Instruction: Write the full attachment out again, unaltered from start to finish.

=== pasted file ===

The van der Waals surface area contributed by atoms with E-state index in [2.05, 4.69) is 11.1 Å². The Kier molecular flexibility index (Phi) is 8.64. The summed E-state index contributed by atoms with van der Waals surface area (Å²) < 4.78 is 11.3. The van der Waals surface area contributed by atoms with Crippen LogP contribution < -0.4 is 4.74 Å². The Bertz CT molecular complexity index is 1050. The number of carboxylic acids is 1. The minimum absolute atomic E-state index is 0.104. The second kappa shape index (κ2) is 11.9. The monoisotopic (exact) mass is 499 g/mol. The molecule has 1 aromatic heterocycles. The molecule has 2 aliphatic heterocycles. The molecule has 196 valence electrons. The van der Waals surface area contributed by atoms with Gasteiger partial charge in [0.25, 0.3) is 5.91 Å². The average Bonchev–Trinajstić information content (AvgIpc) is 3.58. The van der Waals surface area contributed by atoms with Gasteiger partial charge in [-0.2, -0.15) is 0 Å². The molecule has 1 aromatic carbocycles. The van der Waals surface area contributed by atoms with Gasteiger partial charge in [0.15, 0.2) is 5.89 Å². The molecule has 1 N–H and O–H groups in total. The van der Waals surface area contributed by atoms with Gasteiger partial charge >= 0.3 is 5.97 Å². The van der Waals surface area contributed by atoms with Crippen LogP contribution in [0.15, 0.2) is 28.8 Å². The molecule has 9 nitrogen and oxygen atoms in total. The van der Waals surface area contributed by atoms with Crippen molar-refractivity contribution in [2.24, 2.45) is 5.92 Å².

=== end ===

The van der Waals surface area contributed by atoms with E-state index in [2.05, 4.69) is 11.1 Å². The Kier molecular flexibility index (Phi) is 8.64. The summed E-state index contributed by atoms with van der Waals surface area (Å²) < 4.78 is 11.3. The van der Waals surface area contributed by atoms with Crippen LogP contribution < -0.4 is 4.74 Å². The Bertz CT molecular complexity index is 1050. The number of carboxylic acids is 1. The minimum absolute atomic E-state index is 0.104. The second kappa shape index (κ2) is 11.9. The monoisotopic (exact) mass is 499 g/mol. The molecule has 1 aromatic heterocycles. The molecule has 2 aliphatic heterocycles. The molecule has 196 valence electrons. The van der Waals surface area contributed by atoms with Gasteiger partial charge in [0.25, 0.3) is 5.91 Å². The average Bonchev–Trinajstić information content (AvgIpc) is 3.58. The van der Waals surface area contributed by atoms with Gasteiger partial charge in [-0.2, -0.15) is 0 Å². The molecule has 1 aromatic carbocycles. The van der Waals surface area contributed by atoms with Gasteiger partial charge in [0.15, 0.2) is 5.89 Å². The molecule has 1 N–H and O–H groups in total. The van der Waals surface area contributed by atoms with Gasteiger partial charge >= 0.3 is 5.97 Å². The van der Waals surface area contributed by atoms with Crippen LogP contribution in [0.15, 0.2) is 28.8 Å². The molecule has 9 nitrogen and oxygen atoms in total. The van der Waals surface area contributed by atoms with Crippen molar-refractivity contribution in [2.24, 2.45) is 5.92 Å².